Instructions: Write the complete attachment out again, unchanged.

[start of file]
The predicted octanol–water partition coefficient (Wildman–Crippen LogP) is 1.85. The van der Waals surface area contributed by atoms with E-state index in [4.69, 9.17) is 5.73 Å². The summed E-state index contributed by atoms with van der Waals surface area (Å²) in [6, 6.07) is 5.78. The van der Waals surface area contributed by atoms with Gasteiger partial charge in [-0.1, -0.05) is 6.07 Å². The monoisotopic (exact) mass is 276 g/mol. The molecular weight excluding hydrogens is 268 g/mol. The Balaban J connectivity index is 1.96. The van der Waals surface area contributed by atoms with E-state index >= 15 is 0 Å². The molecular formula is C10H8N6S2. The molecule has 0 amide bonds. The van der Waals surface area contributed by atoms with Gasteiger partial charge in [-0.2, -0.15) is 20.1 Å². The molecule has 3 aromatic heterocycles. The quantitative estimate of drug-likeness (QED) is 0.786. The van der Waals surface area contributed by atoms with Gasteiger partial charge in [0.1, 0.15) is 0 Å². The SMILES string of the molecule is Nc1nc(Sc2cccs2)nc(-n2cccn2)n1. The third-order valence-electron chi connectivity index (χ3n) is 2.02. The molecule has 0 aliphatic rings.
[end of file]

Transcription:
The predicted octanol–water partition coefficient (Wildman–Crippen LogP) is 1.85. The van der Waals surface area contributed by atoms with E-state index in [4.69, 9.17) is 5.73 Å². The summed E-state index contributed by atoms with van der Waals surface area (Å²) in [6, 6.07) is 5.78. The van der Waals surface area contributed by atoms with Gasteiger partial charge in [-0.1, -0.05) is 6.07 Å². The monoisotopic (exact) mass is 276 g/mol. The molecular weight excluding hydrogens is 268 g/mol. The Balaban J connectivity index is 1.96. The van der Waals surface area contributed by atoms with E-state index >= 15 is 0 Å². The molecular formula is C10H8N6S2. The molecule has 0 amide bonds. The van der Waals surface area contributed by atoms with Gasteiger partial charge in [-0.2, -0.15) is 20.1 Å². The molecule has 3 aromatic heterocycles. The quantitative estimate of drug-likeness (QED) is 0.786. The van der Waals surface area contributed by atoms with Gasteiger partial charge in [0.1, 0.15) is 0 Å². The SMILES string of the molecule is Nc1nc(Sc2cccs2)nc(-n2cccn2)n1. The third-order valence-electron chi connectivity index (χ3n) is 2.02. The molecule has 0 aliphatic rings.